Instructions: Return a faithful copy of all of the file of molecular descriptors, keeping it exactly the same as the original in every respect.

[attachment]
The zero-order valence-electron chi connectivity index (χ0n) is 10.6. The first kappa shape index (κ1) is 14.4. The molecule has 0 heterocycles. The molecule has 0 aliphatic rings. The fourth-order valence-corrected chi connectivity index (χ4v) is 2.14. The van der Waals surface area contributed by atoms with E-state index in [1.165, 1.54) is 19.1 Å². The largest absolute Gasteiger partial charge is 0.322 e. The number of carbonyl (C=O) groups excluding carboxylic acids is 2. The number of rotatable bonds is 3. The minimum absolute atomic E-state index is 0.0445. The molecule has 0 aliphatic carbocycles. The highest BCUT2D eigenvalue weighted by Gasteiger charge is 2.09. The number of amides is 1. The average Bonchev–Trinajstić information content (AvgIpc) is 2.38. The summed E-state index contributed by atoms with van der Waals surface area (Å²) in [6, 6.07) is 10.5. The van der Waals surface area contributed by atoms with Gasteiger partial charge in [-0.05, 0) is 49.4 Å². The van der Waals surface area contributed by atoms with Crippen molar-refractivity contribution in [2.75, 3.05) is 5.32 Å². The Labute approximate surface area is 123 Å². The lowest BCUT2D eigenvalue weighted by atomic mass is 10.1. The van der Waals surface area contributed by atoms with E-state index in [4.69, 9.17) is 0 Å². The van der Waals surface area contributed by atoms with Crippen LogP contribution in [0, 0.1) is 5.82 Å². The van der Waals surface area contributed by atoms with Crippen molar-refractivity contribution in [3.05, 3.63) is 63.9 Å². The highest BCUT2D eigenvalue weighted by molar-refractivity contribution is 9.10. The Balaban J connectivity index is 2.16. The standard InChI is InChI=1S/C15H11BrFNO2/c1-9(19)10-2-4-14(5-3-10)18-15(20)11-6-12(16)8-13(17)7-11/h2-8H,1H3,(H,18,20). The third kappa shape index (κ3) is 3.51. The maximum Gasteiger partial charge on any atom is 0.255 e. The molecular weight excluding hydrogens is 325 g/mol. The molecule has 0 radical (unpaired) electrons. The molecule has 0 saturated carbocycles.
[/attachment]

The zero-order valence-electron chi connectivity index (χ0n) is 10.6. The first kappa shape index (κ1) is 14.4. The molecule has 0 heterocycles. The molecule has 0 aliphatic rings. The fourth-order valence-corrected chi connectivity index (χ4v) is 2.14. The van der Waals surface area contributed by atoms with E-state index in [1.165, 1.54) is 19.1 Å². The largest absolute Gasteiger partial charge is 0.322 e. The number of carbonyl (C=O) groups excluding carboxylic acids is 2. The number of rotatable bonds is 3. The minimum absolute atomic E-state index is 0.0445. The molecule has 0 aliphatic carbocycles. The highest BCUT2D eigenvalue weighted by Gasteiger charge is 2.09. The number of amides is 1. The average Bonchev–Trinajstić information content (AvgIpc) is 2.38. The summed E-state index contributed by atoms with van der Waals surface area (Å²) in [6, 6.07) is 10.5. The van der Waals surface area contributed by atoms with Gasteiger partial charge in [-0.05, 0) is 49.4 Å². The van der Waals surface area contributed by atoms with Crippen molar-refractivity contribution in [2.75, 3.05) is 5.32 Å². The Labute approximate surface area is 123 Å². The lowest BCUT2D eigenvalue weighted by atomic mass is 10.1. The van der Waals surface area contributed by atoms with E-state index in [4.69, 9.17) is 0 Å². The van der Waals surface area contributed by atoms with Crippen LogP contribution in [0, 0.1) is 5.82 Å². The van der Waals surface area contributed by atoms with Crippen molar-refractivity contribution in [3.05, 3.63) is 63.9 Å². The highest BCUT2D eigenvalue weighted by molar-refractivity contribution is 9.10. The Balaban J connectivity index is 2.16. The standard InChI is InChI=1S/C15H11BrFNO2/c1-9(19)10-2-4-14(5-3-10)18-15(20)11-6-12(16)8-13(17)7-11/h2-8H,1H3,(H,18,20). The third kappa shape index (κ3) is 3.51. The maximum Gasteiger partial charge on any atom is 0.255 e. The molecular weight excluding hydrogens is 325 g/mol. The molecule has 0 radical (unpaired) electrons. The molecule has 0 saturated carbocycles.